The prospect of an agreement for the reduction of value-added tax on food services from 23 to 13 percent, possibly from next month, was greeted as a “particularly positive development” by the president of the Association of Hellenic Tourism Enterprises (SETE), Andreas Andreadis. If the reduction is implemented it will be seen as a sign of economic recovery, which was also underscored by the heads of the IMF and the Eurogroup.
“Returning VAT to the levels of our rivals from August 1 constitutes a genuine measure toward growth,” Andreadis said on Tuesday, adding that the aim is for that reduction to reach consumers. He went on to ask for a similar reduction in the whole tourism sector as well as in coastal shipping.
Early on Tuesday the managing director of the International Monetary Fund, Christine Lagarde, confirmed the positive impression Athens has made in its effort to streamline its economy, saying she is expecting Greece to show a primary surplus from as early as this year.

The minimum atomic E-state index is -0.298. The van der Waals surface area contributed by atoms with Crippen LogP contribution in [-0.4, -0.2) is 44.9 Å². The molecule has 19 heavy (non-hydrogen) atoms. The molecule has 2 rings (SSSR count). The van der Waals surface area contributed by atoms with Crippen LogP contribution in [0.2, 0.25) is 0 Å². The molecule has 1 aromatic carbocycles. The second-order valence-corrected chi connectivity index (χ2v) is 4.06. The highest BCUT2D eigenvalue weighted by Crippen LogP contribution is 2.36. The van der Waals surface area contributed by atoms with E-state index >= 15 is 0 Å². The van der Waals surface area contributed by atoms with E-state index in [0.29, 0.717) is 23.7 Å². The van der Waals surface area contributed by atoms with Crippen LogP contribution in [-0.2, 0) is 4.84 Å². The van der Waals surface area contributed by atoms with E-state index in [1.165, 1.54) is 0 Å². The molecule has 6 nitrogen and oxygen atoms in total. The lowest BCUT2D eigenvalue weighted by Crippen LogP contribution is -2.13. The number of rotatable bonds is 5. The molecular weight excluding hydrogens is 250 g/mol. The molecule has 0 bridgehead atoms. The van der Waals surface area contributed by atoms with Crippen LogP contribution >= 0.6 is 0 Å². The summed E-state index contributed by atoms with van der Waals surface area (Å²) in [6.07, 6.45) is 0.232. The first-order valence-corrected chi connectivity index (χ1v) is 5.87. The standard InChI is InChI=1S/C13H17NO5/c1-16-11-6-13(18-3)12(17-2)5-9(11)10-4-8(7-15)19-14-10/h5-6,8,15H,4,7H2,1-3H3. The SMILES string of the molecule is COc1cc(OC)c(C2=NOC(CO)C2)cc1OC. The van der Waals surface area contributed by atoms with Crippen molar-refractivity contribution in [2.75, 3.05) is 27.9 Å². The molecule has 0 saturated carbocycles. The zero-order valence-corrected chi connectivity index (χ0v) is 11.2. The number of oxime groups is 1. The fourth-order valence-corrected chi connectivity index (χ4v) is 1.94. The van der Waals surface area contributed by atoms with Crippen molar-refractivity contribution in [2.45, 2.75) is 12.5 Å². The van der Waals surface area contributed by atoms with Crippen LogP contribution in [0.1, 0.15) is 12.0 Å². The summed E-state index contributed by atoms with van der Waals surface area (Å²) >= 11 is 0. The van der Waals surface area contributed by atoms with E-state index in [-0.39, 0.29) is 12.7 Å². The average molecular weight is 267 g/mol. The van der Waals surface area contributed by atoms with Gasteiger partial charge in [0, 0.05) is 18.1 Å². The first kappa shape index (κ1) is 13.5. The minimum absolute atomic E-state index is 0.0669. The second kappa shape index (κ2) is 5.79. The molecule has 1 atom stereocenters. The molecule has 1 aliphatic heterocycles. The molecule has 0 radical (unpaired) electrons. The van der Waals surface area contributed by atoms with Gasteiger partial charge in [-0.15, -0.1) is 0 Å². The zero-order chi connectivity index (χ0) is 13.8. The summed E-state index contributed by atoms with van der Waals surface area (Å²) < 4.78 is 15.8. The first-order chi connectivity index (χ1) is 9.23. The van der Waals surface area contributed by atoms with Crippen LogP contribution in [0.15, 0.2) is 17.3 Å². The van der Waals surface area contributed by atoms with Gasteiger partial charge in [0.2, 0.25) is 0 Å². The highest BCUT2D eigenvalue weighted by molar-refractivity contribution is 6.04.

“When I look at Greece, I’m very impressed by the efforts that have been undertaken to restore the fiscal situation of the country. It may well be that by the end of 2013, Greece will be in primary surplus, which is an amazing achievement,” Lagarde told US TV station CNBC.
“A lot needs to be done, whether you’re talking about the tax reform, the tax authority’s reform, the continuation of the privatization program… the management of the public service – all of that is still on the table and work in progress that needs to be continued. But there have been clear achievements,” she added
Eurogroup head Jeroen Dijsselbloem spoke on Tuesday of an impressive recovery, but stressed that the Greek side needs to carry out more reforms.
He added that a Greek exit from the crisis will depend on the application of reforms, conceding that they are tough and demanding but necessary for the modernization of the economy.